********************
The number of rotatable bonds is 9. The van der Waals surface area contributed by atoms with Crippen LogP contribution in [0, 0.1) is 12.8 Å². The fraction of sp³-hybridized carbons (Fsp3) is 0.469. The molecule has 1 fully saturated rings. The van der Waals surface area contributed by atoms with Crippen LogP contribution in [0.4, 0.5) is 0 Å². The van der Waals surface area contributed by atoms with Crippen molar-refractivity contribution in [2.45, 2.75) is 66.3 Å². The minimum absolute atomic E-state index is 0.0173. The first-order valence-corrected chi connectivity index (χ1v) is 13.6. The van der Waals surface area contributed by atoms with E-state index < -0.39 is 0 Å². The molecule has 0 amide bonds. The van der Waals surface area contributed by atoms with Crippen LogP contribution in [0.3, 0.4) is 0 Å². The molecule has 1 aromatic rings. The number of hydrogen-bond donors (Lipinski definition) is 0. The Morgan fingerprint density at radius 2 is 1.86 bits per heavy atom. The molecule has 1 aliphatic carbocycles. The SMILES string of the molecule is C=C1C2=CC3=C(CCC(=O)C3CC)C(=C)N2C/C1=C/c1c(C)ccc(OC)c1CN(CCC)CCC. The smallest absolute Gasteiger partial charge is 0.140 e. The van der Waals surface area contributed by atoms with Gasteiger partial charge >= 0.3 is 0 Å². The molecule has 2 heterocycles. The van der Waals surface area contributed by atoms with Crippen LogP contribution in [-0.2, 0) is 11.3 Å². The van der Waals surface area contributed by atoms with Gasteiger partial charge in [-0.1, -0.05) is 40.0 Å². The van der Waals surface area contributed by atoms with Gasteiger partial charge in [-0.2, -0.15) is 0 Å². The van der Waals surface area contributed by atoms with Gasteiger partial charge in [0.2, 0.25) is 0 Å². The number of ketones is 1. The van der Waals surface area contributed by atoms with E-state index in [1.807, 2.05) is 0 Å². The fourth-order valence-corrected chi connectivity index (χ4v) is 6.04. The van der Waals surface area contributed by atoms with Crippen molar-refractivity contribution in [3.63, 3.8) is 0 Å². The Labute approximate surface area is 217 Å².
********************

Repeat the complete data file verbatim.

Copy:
The number of rotatable bonds is 9. The van der Waals surface area contributed by atoms with Crippen LogP contribution in [0, 0.1) is 12.8 Å². The fraction of sp³-hybridized carbons (Fsp3) is 0.469. The molecule has 1 fully saturated rings. The van der Waals surface area contributed by atoms with Crippen LogP contribution in [0.4, 0.5) is 0 Å². The van der Waals surface area contributed by atoms with Crippen molar-refractivity contribution in [2.45, 2.75) is 66.3 Å². The minimum absolute atomic E-state index is 0.0173. The first-order valence-corrected chi connectivity index (χ1v) is 13.6. The van der Waals surface area contributed by atoms with E-state index < -0.39 is 0 Å². The molecule has 0 amide bonds. The van der Waals surface area contributed by atoms with Crippen LogP contribution in [0.3, 0.4) is 0 Å². The molecule has 1 aromatic rings. The number of hydrogen-bond donors (Lipinski definition) is 0. The Morgan fingerprint density at radius 2 is 1.86 bits per heavy atom. The molecule has 1 aliphatic carbocycles. The SMILES string of the molecule is C=C1C2=CC3=C(CCC(=O)C3CC)C(=C)N2C/C1=C/c1c(C)ccc(OC)c1CN(CCC)CCC. The smallest absolute Gasteiger partial charge is 0.140 e. The van der Waals surface area contributed by atoms with Gasteiger partial charge >= 0.3 is 0 Å². The molecule has 2 heterocycles. The van der Waals surface area contributed by atoms with Crippen LogP contribution in [-0.2, 0) is 11.3 Å². The van der Waals surface area contributed by atoms with Gasteiger partial charge in [-0.1, -0.05) is 40.0 Å². The van der Waals surface area contributed by atoms with Gasteiger partial charge in [-0.2, -0.15) is 0 Å². The van der Waals surface area contributed by atoms with Gasteiger partial charge in [0.2, 0.25) is 0 Å². The number of ketones is 1. The van der Waals surface area contributed by atoms with E-state index in [1.807, 2.05) is 0 Å². The fourth-order valence-corrected chi connectivity index (χ4v) is 6.04. The van der Waals surface area contributed by atoms with Crippen molar-refractivity contribution in [3.63, 3.8) is 0 Å². The Labute approximate surface area is 217 Å².